Andre: Jaguars. The Jaguars statistically match up well against the Patriots’ strengths. While Rob Gronkowski is a threat and will likely get his fair share of receptions and yardage, the Jaguars have allowed the fourth-fewest receiving yards to tight ends this year. As Mike mentioned, the Jaguars are successful at getting to the quarterback without blitzing. This means they can put a man on Gronk. The Patriots also utilize pass-catching running backs. Well, the Jaguars are good at defending them, too, allowing the 10th-fewest receiving yards to running backs. The Patriots’ offensive line isn’t all that great either. Tom Brady has taken at least two sacks in 12 of his 17 games this season and the Jaguars definitely can get pressure up the middle. Brady has an 85.2 winning percentage since 2008 when he’s sacked zero or one times in a game. That winning percentage falls to 61.9 percent when he’s sacked four or more times. Finally, the Patriots allowed the third-most yards per carry this season and the Jaguars led the league in rushing yards this season. There’s just too much statistically stacked up against New England in this one and the Jaguars should be able to cover this large spread.
(-3) Minnesota Vikings at Philadelphia Eagles, 6:40 p.m.
Mike: Vikings. Again, it’s hard to lay points on the road when the home team has won the last eight conference championships, and the Eagles reminded everyone last week that despite having Nick Foles under center, their defense is legit. But the Vikings’ defense is better than the Atlanta unit, and the Eagles scored just 15 points last week. The Falcons missed far too many tackles, which allowed Foles the luxury of not having to throw downfield. That won’t be the same case this week against a Vikings defense that’s among the better tackling teams in the NFL. As long as Case Keenum takes care of the ball — he has just three interceptions in his last eight games — Minnesota should be able to get a win and head home to host the Super Bowl.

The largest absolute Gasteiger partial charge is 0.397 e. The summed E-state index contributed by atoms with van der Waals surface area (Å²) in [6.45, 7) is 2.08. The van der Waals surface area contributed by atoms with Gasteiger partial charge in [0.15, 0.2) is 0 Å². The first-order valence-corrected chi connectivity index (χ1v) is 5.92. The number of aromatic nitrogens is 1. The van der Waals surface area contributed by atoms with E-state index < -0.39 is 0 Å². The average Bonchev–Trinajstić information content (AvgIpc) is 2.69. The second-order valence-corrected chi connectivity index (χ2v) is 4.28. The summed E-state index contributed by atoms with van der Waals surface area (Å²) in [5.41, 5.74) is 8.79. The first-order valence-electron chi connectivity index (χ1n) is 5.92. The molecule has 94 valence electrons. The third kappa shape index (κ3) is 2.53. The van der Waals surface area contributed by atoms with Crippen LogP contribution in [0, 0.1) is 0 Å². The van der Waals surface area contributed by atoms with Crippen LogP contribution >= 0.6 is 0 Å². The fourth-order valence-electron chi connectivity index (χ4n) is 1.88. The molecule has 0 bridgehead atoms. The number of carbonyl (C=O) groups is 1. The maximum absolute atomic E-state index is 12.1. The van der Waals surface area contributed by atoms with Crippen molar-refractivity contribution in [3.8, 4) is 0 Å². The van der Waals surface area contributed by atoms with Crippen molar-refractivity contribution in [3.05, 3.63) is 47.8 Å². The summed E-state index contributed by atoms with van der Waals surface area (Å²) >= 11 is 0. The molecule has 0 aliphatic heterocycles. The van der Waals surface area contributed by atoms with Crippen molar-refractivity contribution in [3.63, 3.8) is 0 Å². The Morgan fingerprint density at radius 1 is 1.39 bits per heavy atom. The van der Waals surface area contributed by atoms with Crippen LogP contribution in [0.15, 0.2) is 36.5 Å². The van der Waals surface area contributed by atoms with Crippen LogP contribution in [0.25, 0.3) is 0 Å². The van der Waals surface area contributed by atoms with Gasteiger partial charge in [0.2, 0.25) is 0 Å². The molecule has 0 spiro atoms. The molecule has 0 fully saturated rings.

Ricky: Vikings. The ground game feels like a wash thanks to both teams fielding elite run defenses, in which case I turn to the air, where the Vikings are more likely to have success — relatively speaking, of course — than the Eagles. Minnesota ranks first at defending running backs in the passing game and second in defending tight ends, per Football Outsiders’ DVOA, which could lead to some ill-advised throws by Nick Foles, who won’t have any security blankets to rely on. Conversely, Philadelphia ranks 10th and 17th in those categories, respectively, and Minnesota just so happens to have a good pass-catching running back in Jerick McKinnon and a solid pass-catching tight end in Kyle Rudolph. The Vikings also have an excellent red-zone defense, which might be the ultimate difference-maker against an Eagles offense that’s experienced a noticeable drop-off in the red zone without Carson Wentz.
Andre: Vikings. Case Keenum won the starting job over Nick Foles back in St. Louis for a reason — he’s the better quarterback. Since Foles took over, the Eagles have a yards per play differential of -0.58. To put that into context, only four teams had a worse yards per play differential throughout the entire regular season. Long story short, the Eagles’ offense has been stagnant because of Foles. Minnesota’s defense is simply too strong and they’ll give Foles plenty of problems. Ricky made excellent points about Minnesota’s ability to defend tight ends and pass-catching running backs. And as Mike said, the Vikings just turn the ball over. They only had 14 giveaways this season — the third-fewest in the league.
Thumbnail photo via Greg M. Cooper/USA TODAY Sports Images
Powered by WordPress.com VIP